This young teacher had begun to construct their teacher identity around a framework that involved ‘bolting on’ their subject discipline to their teaching practice, almost as an afterthought. The very thing which had drawn them into the profession – a love of their subject – ended up playing second fiddle to the processes of classroom enaction. Their classroom enaction, however well they managed the classroom, was trapped in a cycle of misconceptions and misapprehensions about how pupils could and should be supported into understanding the subject. Critically, they were not a unique case. And this is what has real implications for the profession.

What are the implications of basing beginning teacher development upon generically focused programmes?

Predicating beginning and early career teacher development almost exclusively upon classroom routines, management strategies and generic pedagogies, and which cast the beginning teachers as deliverers of predesigned curriculum materials, poses real challenges for schools in both the medium and longer term. It may be tempting to assert that matters of curriculum and planning are issues for middle leaders rather than novice teachers, but where

do the middle leaders of tomorrow come from? In the scenario explored in this blog, the mentor was not a subject specialist because there was no subject specialist to be had – the only subject expertise in the school for that particular discipline was that held by the beginning teacher. As the recruitment and retention crisis deepens, this is becoming a reality for more and more schools. Additionally, as a generation of teachers who have not been inducted into the disciplinary thinking, debates and practical theorising of their subject community assume the roles of mentors themselves, the kind of deep engagement with subject that is the mark of expert subject specific mentoring (as seen here in Jonnie Grande’s blog on ‘coaching’) becomes more difficult to achieve consistently in school settings. Not privileging subject specific training as an integral entitlement of teacher preparation feels very risky indeed.

Subject specific training matters

It’s not a case of one or the other – it really can be both. An integrated, holistic view of teacher development will recognise the value of developing effective classroom practices alongside subject specific thinking. But being able to deconstruct and then reassemble the building blocks of knowledge in your subject to develop pupils’ meaningful engagement and ability to reason, understand and make meaning from that knowledge is complex. It requires an appreciation of the what, why and how of the disciplinary tradition of the subject. Beginning teachers need to be systematically exposed to these ideas, traditions, and ways of thinking. They need to be provided with rich subject specific opportunities to try them out in the classroom. Reducing the training of beginning teachers to generic principles does not help them to achieve this; it weakens the expertise in our profession and may be creating a self-perpetuating problem.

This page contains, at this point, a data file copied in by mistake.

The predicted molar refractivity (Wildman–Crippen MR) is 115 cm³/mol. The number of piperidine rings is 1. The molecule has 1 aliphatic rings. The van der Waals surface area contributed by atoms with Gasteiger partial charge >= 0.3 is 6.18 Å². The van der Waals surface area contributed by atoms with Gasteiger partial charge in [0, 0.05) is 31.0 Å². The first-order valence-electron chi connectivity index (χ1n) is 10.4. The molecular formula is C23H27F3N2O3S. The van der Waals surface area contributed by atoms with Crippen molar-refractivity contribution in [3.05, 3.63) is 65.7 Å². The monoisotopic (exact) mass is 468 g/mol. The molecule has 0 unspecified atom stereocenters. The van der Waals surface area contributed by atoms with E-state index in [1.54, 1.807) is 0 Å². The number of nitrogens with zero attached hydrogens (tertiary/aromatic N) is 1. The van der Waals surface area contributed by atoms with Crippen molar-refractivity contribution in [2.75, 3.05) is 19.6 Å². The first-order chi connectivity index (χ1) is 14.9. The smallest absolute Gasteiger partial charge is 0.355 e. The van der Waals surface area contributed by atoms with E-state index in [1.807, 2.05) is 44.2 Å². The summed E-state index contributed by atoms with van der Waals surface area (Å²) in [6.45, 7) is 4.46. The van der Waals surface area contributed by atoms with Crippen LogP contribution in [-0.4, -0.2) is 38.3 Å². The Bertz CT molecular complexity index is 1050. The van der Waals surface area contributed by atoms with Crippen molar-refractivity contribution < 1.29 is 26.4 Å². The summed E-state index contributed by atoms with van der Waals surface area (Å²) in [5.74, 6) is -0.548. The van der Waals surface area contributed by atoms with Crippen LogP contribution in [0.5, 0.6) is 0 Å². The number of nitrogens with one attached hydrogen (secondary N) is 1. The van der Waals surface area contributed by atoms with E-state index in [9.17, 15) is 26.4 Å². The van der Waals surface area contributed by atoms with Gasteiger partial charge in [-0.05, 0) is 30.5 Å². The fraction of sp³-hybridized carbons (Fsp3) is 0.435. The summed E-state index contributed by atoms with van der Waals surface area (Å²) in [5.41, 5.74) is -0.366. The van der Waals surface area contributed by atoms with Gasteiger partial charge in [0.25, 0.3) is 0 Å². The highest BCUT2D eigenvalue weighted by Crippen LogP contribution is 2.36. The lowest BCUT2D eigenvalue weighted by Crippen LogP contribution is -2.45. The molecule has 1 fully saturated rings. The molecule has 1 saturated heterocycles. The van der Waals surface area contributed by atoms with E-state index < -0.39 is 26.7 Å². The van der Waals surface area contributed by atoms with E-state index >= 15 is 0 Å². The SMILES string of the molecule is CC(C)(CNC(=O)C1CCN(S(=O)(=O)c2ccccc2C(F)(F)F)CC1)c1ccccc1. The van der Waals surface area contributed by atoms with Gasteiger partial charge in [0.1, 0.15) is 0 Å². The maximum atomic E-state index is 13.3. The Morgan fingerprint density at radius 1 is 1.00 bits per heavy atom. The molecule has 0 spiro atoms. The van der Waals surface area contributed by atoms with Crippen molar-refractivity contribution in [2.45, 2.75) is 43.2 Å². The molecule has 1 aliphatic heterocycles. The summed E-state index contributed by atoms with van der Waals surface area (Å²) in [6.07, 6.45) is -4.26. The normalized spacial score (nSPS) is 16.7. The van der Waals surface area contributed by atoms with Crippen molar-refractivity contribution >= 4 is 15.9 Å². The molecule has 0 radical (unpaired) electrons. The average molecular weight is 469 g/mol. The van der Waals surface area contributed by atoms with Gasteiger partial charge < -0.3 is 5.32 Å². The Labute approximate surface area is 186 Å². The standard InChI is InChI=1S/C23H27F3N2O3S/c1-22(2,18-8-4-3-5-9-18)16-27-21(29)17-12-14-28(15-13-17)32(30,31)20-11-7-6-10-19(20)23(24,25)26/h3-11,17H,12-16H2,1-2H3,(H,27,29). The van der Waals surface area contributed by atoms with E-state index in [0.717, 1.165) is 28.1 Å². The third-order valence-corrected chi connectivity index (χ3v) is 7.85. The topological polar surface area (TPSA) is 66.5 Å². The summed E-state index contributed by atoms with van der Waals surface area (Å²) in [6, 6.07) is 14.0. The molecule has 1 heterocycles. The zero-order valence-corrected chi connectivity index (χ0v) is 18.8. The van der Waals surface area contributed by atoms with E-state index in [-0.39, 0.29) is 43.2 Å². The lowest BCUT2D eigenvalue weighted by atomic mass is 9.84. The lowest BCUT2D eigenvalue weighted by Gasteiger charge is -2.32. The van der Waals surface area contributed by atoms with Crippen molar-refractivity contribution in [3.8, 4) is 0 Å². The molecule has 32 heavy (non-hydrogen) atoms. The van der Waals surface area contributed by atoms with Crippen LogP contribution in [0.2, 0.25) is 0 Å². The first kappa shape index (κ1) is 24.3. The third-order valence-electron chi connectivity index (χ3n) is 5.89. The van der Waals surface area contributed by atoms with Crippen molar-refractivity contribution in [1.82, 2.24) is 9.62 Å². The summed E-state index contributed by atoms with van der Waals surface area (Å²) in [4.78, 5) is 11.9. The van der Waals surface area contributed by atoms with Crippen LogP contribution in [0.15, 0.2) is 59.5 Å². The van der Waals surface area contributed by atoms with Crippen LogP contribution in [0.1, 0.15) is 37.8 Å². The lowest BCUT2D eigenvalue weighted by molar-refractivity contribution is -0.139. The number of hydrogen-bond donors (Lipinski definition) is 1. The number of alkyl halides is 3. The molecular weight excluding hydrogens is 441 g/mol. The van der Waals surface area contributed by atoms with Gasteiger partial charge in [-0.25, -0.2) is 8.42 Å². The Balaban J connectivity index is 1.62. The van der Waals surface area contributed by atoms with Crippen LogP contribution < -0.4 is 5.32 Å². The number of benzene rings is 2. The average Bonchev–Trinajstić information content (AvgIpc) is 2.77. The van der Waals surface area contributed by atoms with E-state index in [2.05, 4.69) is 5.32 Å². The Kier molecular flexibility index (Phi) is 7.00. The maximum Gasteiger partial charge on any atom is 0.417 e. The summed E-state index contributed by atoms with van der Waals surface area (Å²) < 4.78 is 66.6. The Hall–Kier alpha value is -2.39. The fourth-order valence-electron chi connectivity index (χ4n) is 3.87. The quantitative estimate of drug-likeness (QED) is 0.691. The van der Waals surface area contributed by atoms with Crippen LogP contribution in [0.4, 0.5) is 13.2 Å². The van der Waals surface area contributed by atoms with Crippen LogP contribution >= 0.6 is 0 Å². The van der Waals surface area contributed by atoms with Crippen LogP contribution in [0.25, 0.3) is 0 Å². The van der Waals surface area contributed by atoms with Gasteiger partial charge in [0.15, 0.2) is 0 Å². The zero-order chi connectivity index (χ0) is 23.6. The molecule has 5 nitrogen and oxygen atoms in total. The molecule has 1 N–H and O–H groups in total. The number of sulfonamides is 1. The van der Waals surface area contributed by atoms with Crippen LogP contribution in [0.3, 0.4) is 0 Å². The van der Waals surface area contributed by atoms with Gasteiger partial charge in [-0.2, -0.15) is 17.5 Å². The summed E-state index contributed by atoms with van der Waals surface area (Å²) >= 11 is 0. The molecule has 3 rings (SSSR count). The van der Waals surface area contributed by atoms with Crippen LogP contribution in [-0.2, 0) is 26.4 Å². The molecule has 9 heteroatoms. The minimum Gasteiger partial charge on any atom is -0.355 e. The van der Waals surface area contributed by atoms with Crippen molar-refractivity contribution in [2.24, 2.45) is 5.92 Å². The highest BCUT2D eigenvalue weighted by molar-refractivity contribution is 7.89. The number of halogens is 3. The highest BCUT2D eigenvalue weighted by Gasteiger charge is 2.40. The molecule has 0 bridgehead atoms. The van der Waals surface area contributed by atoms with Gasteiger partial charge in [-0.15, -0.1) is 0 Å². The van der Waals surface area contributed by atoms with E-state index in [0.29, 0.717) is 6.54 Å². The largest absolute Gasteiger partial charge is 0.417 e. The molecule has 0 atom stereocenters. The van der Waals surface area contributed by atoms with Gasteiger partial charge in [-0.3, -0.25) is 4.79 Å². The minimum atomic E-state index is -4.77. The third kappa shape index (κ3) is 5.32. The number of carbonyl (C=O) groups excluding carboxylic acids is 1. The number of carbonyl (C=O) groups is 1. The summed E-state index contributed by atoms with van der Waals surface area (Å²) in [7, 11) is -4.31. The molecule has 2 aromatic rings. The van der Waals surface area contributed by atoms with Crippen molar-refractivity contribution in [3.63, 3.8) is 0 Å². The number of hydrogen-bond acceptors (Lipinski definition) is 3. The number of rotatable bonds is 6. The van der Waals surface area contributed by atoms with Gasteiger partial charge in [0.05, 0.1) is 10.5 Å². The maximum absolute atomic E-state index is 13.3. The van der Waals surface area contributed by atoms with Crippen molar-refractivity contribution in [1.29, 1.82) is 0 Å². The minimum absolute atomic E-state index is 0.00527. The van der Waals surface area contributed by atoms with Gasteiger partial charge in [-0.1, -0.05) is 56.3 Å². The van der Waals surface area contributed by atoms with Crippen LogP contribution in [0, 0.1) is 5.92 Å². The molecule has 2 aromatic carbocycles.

If you are a history teacher or mentor you may find the following interesting for thinking about ongoing history specific professional development:

This is a great place to start if you are a beginning or early career history teacher or a mentor and would like to supplement the history specific elements of your professional development.

This blog gives some suggestions for how an early career teacher might continue to develop their subject specific practices and understanding.

This programme is specifically designed for early career history teachers (in years 2,3 and 4 of teaching) and is intended to help ECTs re-focus their attention ‘into better, more ambitious and rigorous history teaching’.


Crooks, V. (2022) The magic of teaching a history lesson with coherence direction and purpose, Becoming a History Teacher.

Crooks, V. & London, L. (2022) Avoiding the Observation Trap: Interpreting generic mentoring approaches through a subject specific lens, Becoming a History Teacher.

Grande, J. (2022) #10 This week, in history… I’m trying to improve my coaching*, Curricular Pasts: Reflections from a History Classroom.

Lobo Worth, P. (2019) Peter and his paper dolls: low-attaining Year 8 make and break groups to explain why the Church was challenged in the early 1500s, lobworth.

Shulman LS. (1986) Those who understand: Knowledge growth in teaching. Educational Researcher, 15(4).

Whitburn, R. (2022, November 29th). A Rosenshine Reformation: in search of pedagogy for historical thinking. HTEN Conference.